See, we went off the highway onto this little road, and went miles and miles through about a million stumps. Just stumps. All the trees had been cut down. Every goddam one. They couldn’t even leave a single tree. They had to cut them all. I was watching them go by for a year. And here’s what got me about it, besides the phony judge talking nonstop about how great it was that all these Maine guys had jobs, and the wood made money, and all that. He was just saying that because he was as shocked as I was. I mean, I understand economics and jobs and stuff, even though I grew up in Manhattan and we had a maid. It wasn’t that.
What got me was the edges. See, it was a million goddam stumps, but every place you could see the end of the stumps, way off in the distance, sometimes closer to the road. And they’d just end, like a wall. I mean, I knew that was probably the place where the loggers had to stop, a boundary of some kind like the county line. But it was worse than the stumps, really. I’m not sure why, but it was worse. We’d drive along a while, and there’d be stumps, then suddenly trees again. Of course, we remember the stumps, because trees are normal and all, but the trees was what got to me. I mean, I know trees aren’t smart and sentient and all that, but I couldn’t help thinking about how tough it must be on one tree to be in a forest, then suddenly on the edge of the forest. It made me think, is all.
So we get out of the stumps, anyhow, and into an area where there are lots of little trees, like the big ones got cut a long time ago. That was better, because you could see how the forest might grow back. Though not soon enough, if you ask me.
Anyway, we pass this house. I mean, we passed a lot of houses of course, but this one stuck in my mind, and not just because it was all I could see out the window because the car was crammed with bags and tents and leather cases, manly as hell. It was raining, all drizzly, and here’s this house. It’s really old and all, but you can tell the people who lived there loved that house. There was this crooked doorway and they’d painted the edges bright red. I mean, bright red, so you could see how crooked it was from the road. And the driveway was mud, but the grass was green and straight, and I saw the edge of the garden in the back, behind a high fence. I loved that garden. I didn’t see any people, but just knew that they were proud of their house, that they liked where they lived. I thought they were probably old, and probably didn’t have children. It would be hard to live in cut-down woods all the time, cold and frozen in the winter, with children, and still love the house like they did.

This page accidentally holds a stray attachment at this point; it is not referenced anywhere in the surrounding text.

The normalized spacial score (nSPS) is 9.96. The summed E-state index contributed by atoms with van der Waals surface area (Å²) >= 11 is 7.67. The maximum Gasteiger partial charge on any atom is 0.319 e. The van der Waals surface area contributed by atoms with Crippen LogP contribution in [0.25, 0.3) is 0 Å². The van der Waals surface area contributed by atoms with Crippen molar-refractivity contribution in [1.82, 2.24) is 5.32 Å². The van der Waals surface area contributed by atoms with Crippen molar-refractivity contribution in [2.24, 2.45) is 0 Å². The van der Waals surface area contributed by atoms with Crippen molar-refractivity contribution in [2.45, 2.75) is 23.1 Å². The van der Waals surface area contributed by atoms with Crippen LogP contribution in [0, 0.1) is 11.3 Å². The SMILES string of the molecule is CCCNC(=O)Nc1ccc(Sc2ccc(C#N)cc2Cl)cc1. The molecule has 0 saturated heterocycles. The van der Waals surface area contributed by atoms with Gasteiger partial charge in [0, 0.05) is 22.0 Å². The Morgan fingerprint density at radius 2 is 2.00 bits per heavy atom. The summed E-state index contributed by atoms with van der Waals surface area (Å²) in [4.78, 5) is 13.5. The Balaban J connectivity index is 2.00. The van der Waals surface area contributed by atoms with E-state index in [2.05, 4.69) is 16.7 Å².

Then we got to this bridge over the river—that was the first time I really got a sense of what was going to happen. It was about a thousand years old, wooden and narrow and all, but it arched over the river, real proud and tall. I liked that, and also from the top of the bridge you could see the river go on down a long way through the woods and curve away. It looked really green, and it went into these thin islands and out of sight. Only problem is those guys, especially that judge. He always had to talk. You’d have thought we’d seen the Statue of Liberty the way those men talked. We weren’t ten feet across the river and they all have all these things to say about it, like it’s clear and flowing well and all, as if coming all this way to catch the dumbest trout wasn’t enough of an advantage.
Well, you get the picture, I think. Fly fishing wasn’t a success, even though I caught some fish—they were really stupid, turns out—and didn’t break anything, and managed to stay mostly dry, and though I wanted to get the hell out, I stayed. The thing that meant the most to me, you know, was staying. Allie always said that, but I never got it, as usual. Just hanging around is the point, that’s what he said. Ironic, of course, as if anything wasn’t.